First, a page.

Critical pipeline operators have reported more than 220 cybersecurity incidents since the Transportation Security Administration implemented emergency measures in the wake of the crippling ransomware attack on one of America’s most important pipelines, according to TSA Administrator David Pekoske.
Companies have been reporting incidents since day one of the agency’s May 28 security directive aimed at critical pipelines, Pekoske told CNN in an interview. Reporting of cybersecurity incidents has ramped up since the directive, according to Pekoske, who said the reports will help TSA understand the risks facing the industry. Prior to the directive, reporting was voluntary.
TSA issued its first cybersecurity directive following the ransomware incident at Colonial Pipeline, which prompted the shutdown of operations and led to several days of panic gasoline buying and shortages throughout the East Coast.
The directive includes a requirement for around 100 critical pipeline companies to report cybersecurity incidents to the Department of Homeland Security’s cybersecurity agency within 12 hours, a DHS official previously said. TSA has unique authority over the surface transportation industry, which includes more than 2.7 million miles of natural gas and hazardous liquid pipelines, allowing the agency to regulate the industry.
Companies are required to report incidents related to unauthorized access of an IT or operational technology system, discovery of malicious software, activity resulting in a denial of service, a physical attack against network infrastructure or any other cybersecurity incident that results in operational disruption, according to the directive.
The incidents are reported to the Cybersecurity and Infrastructure Security Agency, and that agency evaluates each incident to determine if a response is needed, TSA spokesperson Alexa Lopez told CNN.
“TSA and CISA will use this information to determine the most appropriate mitigating measures to close potential vulnerability gaps in the national critical function set of pipelines,” she said in a statement.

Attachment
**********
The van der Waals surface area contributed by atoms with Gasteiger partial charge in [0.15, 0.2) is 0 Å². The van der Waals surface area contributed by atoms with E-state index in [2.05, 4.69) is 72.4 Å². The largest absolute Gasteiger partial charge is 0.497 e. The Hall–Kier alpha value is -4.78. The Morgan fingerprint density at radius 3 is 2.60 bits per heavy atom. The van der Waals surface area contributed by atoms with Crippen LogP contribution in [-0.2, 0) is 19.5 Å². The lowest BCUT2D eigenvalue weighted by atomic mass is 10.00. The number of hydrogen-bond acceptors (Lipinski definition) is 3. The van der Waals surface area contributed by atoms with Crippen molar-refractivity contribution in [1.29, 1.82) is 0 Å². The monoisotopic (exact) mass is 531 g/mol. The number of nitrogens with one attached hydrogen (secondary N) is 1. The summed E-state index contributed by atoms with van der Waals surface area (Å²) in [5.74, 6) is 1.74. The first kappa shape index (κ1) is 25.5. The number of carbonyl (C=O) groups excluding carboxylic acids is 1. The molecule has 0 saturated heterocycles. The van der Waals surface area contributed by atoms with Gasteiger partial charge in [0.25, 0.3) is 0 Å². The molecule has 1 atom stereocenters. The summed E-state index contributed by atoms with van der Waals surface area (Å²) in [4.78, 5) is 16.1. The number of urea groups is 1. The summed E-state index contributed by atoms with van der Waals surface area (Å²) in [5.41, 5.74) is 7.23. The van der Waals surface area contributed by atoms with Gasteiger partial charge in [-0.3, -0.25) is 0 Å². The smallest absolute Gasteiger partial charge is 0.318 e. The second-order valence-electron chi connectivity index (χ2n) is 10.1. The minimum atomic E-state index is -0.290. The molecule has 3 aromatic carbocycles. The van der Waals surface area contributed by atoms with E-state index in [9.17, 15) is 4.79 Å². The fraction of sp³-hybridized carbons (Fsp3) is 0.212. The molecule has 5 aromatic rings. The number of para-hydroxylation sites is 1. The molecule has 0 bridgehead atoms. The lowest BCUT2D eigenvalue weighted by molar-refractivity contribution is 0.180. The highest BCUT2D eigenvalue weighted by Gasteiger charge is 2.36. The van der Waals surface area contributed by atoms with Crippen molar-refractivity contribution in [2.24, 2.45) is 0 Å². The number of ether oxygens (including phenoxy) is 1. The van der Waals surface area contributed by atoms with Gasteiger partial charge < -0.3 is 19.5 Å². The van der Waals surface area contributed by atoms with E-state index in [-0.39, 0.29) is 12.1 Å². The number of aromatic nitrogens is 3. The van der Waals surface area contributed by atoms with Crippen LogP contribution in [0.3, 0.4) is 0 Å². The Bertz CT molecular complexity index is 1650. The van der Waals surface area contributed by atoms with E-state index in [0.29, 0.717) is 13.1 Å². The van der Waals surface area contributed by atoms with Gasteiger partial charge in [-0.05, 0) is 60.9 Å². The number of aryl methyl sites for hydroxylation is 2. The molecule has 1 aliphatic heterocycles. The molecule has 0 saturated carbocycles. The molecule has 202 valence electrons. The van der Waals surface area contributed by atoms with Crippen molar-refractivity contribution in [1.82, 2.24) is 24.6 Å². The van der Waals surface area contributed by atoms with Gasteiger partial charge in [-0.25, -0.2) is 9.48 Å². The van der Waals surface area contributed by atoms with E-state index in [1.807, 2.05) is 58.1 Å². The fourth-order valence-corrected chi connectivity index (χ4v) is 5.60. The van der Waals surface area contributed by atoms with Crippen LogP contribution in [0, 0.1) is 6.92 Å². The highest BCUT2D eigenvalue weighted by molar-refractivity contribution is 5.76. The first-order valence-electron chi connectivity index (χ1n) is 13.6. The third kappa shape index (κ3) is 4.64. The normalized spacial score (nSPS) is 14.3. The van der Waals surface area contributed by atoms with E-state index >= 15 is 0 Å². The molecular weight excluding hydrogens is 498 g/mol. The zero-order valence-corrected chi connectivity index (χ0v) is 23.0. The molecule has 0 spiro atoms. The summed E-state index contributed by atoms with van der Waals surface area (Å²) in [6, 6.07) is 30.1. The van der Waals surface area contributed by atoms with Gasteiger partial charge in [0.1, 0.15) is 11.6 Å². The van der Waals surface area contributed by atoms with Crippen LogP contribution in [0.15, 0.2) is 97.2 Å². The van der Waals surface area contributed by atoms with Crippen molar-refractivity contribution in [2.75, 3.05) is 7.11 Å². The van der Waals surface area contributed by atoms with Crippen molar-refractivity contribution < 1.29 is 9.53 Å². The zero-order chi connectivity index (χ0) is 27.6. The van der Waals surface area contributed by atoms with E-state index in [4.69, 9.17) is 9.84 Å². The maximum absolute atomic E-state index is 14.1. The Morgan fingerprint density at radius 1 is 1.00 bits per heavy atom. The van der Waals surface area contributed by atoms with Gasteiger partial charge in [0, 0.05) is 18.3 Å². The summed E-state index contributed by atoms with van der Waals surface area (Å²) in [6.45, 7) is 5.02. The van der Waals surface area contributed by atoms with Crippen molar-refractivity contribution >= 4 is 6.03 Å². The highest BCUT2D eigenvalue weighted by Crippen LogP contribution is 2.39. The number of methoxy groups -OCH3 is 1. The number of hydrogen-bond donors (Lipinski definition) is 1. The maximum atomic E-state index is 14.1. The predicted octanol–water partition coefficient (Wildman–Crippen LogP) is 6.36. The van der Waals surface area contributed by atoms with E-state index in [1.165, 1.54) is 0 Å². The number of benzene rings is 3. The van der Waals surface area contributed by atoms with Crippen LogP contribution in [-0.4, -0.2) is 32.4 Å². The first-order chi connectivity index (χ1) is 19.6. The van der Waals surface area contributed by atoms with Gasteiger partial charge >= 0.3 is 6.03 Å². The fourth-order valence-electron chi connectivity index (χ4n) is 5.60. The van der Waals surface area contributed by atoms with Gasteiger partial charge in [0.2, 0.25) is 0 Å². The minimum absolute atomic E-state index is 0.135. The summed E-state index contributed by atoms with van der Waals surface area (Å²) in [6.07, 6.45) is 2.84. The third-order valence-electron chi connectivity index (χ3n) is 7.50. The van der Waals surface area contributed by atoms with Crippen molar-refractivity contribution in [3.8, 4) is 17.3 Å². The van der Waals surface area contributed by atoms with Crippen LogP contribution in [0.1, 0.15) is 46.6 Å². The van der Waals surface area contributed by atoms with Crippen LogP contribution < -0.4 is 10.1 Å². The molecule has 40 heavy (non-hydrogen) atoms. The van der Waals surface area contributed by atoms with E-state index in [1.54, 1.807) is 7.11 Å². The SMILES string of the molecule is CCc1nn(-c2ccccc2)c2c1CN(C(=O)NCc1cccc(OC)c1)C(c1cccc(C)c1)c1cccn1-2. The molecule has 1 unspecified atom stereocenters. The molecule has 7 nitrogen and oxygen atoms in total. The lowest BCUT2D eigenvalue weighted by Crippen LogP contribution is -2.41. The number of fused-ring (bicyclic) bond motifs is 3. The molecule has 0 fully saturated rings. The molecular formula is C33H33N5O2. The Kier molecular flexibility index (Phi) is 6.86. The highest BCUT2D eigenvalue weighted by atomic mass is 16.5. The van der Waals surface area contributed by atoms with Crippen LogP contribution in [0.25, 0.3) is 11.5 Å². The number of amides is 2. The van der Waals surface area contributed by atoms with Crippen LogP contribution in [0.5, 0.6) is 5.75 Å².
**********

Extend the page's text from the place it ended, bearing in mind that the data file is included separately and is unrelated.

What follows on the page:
Pressed during a congressional hearing Tuesday by Democratic Sen. Richard Blumenthal of Connecticut on whether companies are reporting cyberattacks “as fully as they should be,” Pekoske said, “Yes, they are reporting more than they have in the past.”
“The first security directive, the first thing it requires is reporting for significant incidents, because we wanted to get a baseline of information as to what is going on,” the administrator told the Senate Committee on Commerce, Science and Transportation.
Pekoske told lawmakers the reporting requirement is beneficial for companies to see they aren’t alone, and he expects the reporting to “continue to be robust,” which will help TSA. The raw data from the reports will not be made public for propriety reasons, but summary data will be available.
Under the first directive, the pipeline owners and operators are also required to designate a “24/7, always available” cybersecurity coordinator who can respond to incidents and coordinate with TSA and the department’s Cybersecurity and Infrastructure Security Agency. Within 30 days of the directive, the pipelines were also required to complete and assess how their practices align with TSA’s long-standing pipeline guidance, identify any gaps and propose plans to remedy those gaps.
All the designated pipeline owner/operators have complied with the requirements in the first directive, Pekoske told the congressional panel on Tuesday, including conducting the self-assessment. TSA, working with the Cybersecurity and Infrastructure Security Agency, is analyzing all the assessments to identify further mitigation efforts, according to Pekoske.
In July, TSA issued a second directive escalating cybersecurity requirements for the industry, a move meant to protect against ransomware and other known threats.
Pipeline companies expressed concerns about the second security directive, including its “aggressive time lines,” and pipeline operators requested more time, Pekoske told the panel on Tuesday.
Pipeline companies are allowed to provide TSA with plans for alternative security procedures, according to Pekoske, who said there will be a “very good give and take” with the industry.
The two directives are not based solely on the Colonial incident and are in place for a year but can be extended. The agency, Pekoske told CNN, is reviewing longer-term cybersecurity efforts, but no decisions have been made yet.
“The Colonial incident was criminal activity. We are concerned about other activity that might target pipeline systems in the country,” he said.